Politics: Neill Committee: Government to take sides in referendums

JACK STRAW strongly indicated yesterday that Lord Neill's call for the government of the day to remain neutral in a referendum campaign may not be implemented.

Literature: Raymond Carver

"If we're lucky, writer and reader alike, we'll finish the last line of a short story and then just sit for a minute quietly," wrote Raymond Carver. "Our body temperature will have gone up, or down, by a degree. Then, we'll collect ourselves and go on to the next thing: life. Always life."
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Fishing for votes with Nigel Farage: The Ukip leader shows how he can work an audience as he casts his line to the disaffected of Grimsby

Fishing is on Nigel Farage's mind

Ukip leader casts a line to the disaffected
Who is bombing whom in the Middle East? It's amazing they don't all hit each other

Who is bombing whom in the Middle East?

Robert Fisk untangles the countries and factions
China's influence on fashion: At the top of the game both creatively and commercially

China's influence on fashion

At the top of the game both creatively and commercially
Lord O’Donnell: Former cabinet secretary on the election and life away from the levers of power

The man known as GOD has a reputation for getting the job done

Lord O'Donnell's three principles of rule
Rainbow shades: It's all bright on the night

Rainbow shades

It's all bright on the night
'It was first time I had ever tasted chocolate. I kept a piece, and when Amsterdam was liberated, I gave it to the first Allied soldier I saw'

Bread from heaven

Dutch survivors thank RAF for World War II drop that saved millions
Britain will be 'run for the wealthy and powerful' if Tories retain power - Labour

How 'the Axe' helped Labour

UK will be 'run for the wealthy and powerful' if Tories retain power
Rare and exclusive video shows the horrific price paid by activists for challenging the rule of jihadist extremists in Syria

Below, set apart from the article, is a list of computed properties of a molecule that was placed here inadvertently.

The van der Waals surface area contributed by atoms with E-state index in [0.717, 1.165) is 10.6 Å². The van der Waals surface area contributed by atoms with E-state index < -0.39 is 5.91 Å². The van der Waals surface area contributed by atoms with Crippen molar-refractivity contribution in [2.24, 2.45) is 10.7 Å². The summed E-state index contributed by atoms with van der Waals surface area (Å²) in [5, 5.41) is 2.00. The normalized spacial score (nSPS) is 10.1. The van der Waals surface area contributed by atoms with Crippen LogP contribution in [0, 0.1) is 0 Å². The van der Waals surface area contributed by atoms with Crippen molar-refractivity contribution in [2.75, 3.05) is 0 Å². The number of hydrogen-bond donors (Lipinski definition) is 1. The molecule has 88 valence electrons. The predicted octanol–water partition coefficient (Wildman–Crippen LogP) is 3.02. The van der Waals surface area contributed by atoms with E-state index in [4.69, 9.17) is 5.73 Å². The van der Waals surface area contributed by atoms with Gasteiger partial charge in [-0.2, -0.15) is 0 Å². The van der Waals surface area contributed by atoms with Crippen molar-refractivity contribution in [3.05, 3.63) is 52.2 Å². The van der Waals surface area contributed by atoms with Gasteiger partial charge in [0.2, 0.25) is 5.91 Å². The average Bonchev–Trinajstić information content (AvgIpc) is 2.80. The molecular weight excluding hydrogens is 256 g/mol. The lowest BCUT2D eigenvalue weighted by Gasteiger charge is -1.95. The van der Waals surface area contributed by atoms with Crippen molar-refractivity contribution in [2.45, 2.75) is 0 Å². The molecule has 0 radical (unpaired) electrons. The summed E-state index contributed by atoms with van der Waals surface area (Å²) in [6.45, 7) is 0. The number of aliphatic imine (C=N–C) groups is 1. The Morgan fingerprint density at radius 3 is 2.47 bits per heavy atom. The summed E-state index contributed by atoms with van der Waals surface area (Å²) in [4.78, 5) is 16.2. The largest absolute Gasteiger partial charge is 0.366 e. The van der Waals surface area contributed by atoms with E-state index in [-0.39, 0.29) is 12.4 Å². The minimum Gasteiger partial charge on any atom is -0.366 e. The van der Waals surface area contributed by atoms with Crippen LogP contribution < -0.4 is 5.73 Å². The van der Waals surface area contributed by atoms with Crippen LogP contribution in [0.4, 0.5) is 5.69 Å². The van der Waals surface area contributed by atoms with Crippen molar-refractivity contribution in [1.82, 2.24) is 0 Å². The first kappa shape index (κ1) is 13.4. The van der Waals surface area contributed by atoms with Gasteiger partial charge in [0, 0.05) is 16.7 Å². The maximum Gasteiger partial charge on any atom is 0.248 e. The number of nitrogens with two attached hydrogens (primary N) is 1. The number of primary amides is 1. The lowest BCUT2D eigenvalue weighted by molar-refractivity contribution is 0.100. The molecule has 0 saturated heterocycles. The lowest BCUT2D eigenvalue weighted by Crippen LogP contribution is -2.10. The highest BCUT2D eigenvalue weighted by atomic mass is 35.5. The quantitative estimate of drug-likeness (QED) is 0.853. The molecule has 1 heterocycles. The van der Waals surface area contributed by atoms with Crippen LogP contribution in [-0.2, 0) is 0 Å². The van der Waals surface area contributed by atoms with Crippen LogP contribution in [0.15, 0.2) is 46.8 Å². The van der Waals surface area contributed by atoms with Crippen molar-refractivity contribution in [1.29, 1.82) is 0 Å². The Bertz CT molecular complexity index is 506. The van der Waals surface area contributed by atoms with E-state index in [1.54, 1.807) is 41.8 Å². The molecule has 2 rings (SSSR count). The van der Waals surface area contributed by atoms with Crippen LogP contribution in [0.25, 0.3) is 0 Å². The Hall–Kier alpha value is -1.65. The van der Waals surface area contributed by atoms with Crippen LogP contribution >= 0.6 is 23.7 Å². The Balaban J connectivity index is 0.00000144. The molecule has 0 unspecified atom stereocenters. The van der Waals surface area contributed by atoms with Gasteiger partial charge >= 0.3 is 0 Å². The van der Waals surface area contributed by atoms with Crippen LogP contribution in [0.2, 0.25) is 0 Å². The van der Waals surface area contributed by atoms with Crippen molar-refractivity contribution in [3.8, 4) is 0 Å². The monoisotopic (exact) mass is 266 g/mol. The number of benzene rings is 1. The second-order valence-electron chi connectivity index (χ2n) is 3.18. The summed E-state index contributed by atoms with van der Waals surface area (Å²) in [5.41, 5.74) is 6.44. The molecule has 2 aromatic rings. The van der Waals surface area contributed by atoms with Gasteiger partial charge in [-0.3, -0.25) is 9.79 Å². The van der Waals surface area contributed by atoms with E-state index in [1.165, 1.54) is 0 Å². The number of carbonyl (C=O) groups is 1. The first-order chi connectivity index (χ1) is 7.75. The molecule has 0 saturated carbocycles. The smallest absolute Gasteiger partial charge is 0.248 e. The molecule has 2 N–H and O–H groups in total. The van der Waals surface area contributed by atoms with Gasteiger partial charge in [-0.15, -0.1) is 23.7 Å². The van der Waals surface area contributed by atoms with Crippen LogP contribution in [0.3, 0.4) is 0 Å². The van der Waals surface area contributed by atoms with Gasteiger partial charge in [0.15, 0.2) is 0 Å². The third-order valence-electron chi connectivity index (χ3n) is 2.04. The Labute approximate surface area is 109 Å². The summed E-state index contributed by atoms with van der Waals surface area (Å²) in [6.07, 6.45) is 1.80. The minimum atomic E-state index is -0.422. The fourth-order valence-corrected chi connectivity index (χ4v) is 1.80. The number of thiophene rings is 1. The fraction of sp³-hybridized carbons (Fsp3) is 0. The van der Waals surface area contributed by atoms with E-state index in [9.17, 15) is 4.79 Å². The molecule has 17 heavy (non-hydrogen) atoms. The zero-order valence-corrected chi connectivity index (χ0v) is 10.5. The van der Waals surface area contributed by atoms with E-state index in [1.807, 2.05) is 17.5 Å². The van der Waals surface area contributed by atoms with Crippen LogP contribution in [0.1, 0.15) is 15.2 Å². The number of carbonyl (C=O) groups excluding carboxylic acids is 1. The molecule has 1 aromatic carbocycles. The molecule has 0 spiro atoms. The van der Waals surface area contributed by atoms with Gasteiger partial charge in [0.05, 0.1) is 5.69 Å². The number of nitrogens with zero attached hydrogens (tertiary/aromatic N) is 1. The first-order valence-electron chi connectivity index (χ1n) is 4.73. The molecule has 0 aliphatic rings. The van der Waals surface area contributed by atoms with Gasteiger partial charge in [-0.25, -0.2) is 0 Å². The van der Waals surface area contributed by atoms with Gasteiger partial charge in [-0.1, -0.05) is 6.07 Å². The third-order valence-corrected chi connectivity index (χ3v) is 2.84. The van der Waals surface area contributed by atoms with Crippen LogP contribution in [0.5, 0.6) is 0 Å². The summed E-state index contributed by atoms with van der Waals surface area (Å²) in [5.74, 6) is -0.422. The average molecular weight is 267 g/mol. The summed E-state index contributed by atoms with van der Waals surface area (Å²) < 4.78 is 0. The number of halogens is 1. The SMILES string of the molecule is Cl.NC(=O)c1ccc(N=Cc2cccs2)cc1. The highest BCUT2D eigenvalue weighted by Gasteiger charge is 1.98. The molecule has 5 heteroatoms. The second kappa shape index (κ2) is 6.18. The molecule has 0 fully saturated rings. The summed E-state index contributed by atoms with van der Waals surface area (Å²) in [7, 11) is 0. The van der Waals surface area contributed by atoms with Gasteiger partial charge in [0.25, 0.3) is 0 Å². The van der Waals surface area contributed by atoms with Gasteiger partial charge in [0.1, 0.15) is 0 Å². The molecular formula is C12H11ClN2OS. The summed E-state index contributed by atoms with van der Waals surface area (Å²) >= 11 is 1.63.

The price to be paid for challenging the rule of extremists

A revolution now 'consuming its own children'
Welcome to the world of Megagames

Welcome to the world of Megagames

300 players take part in Watch the Skies! board game in London
'Nymphomaniac' actress reveals what it was really like to star in one of the most explicit films ever

Charlotte Gainsbourg on 'Nymphomaniac'

Starring in one of the most explicit films ever
Robert Fisk in Abu Dhabi: The Emirates' out-of-sight migrant workers helping to build the dream projects of its rulers

Robert Fisk in Abu Dhabi

The Emirates' out-of-sight migrant workers helping to build the dream projects of its rulers
Vince Cable interview: Charging fees for employment tribunals was 'a very bad move'

Vince Cable exclusive interview

Charging fees for employment tribunals was 'a very bad move'
Iwan Rheon interview: Game of Thrones star returns to his Welsh roots to record debut album

Iwan Rheon is returning to his Welsh roots

Rheon is best known for his role as the Bastard of Bolton. It's gruelling playing a sadistic torturer, he tells Craig McLean, but it hasn't stopped him recording an album of Welsh psychedelia
Morne Hardenberg interview: Cameraman for BBC's upcoming show Shark on filming the ocean's most dangerous predator

It's time for my close-up

Meet the man who films great whites for a living
Increasing numbers of homeless people in America keep their mobile phones on the streets

Homeless people keep mobile phones

A homeless person with a smartphone is a common sight in the US. And that's creating a network where the 'hobo' community can share information - and fight stigma - like never before